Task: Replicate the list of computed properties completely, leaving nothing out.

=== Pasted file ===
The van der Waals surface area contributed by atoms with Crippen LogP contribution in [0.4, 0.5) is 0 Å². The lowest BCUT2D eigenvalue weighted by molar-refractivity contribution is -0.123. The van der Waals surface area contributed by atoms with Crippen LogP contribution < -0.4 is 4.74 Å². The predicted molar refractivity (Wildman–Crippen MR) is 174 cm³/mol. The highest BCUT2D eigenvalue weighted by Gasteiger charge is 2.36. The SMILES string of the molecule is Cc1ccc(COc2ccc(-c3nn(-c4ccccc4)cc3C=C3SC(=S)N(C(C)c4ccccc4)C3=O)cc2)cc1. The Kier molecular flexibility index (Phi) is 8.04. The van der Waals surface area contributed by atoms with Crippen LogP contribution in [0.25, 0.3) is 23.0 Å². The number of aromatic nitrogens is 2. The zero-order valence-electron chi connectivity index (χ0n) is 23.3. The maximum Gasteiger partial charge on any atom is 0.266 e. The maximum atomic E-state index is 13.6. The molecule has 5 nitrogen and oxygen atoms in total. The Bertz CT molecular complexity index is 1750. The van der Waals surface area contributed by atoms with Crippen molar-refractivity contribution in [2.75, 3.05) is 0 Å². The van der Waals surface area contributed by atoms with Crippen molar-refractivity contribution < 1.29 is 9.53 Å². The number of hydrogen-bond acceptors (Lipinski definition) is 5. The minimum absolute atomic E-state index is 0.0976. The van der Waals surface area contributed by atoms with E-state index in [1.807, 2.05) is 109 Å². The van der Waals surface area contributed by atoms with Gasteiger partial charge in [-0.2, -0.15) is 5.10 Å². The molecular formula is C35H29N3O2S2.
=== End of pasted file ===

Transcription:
The van der Waals surface area contributed by atoms with Crippen LogP contribution in [0.4, 0.5) is 0 Å². The lowest BCUT2D eigenvalue weighted by molar-refractivity contribution is -0.123. The van der Waals surface area contributed by atoms with Crippen LogP contribution < -0.4 is 4.74 Å². The predicted molar refractivity (Wildman–Crippen MR) is 174 cm³/mol. The highest BCUT2D eigenvalue weighted by Gasteiger charge is 2.36. The SMILES string of the molecule is Cc1ccc(COc2ccc(-c3nn(-c4ccccc4)cc3C=C3SC(=S)N(C(C)c4ccccc4)C3=O)cc2)cc1. The Kier molecular flexibility index (Phi) is 8.04. The van der Waals surface area contributed by atoms with Crippen LogP contribution in [0.25, 0.3) is 23.0 Å². The number of aromatic nitrogens is 2. The zero-order valence-electron chi connectivity index (χ0n) is 23.3. The maximum Gasteiger partial charge on any atom is 0.266 e. The maximum atomic E-state index is 13.6. The molecule has 5 nitrogen and oxygen atoms in total. The Bertz CT molecular complexity index is 1750. The van der Waals surface area contributed by atoms with Crippen molar-refractivity contribution in [2.75, 3.05) is 0 Å². The van der Waals surface area contributed by atoms with Crippen molar-refractivity contribution < 1.29 is 9.53 Å². The number of hydrogen-bond acceptors (Lipinski definition) is 5. The minimum absolute atomic E-state index is 0.0976. The van der Waals surface area contributed by atoms with E-state index in [1.807, 2.05) is 109 Å². The van der Waals surface area contributed by atoms with Gasteiger partial charge in [-0.2, -0.15) is 5.10 Å². The molecular formula is C35H29N3O2S2.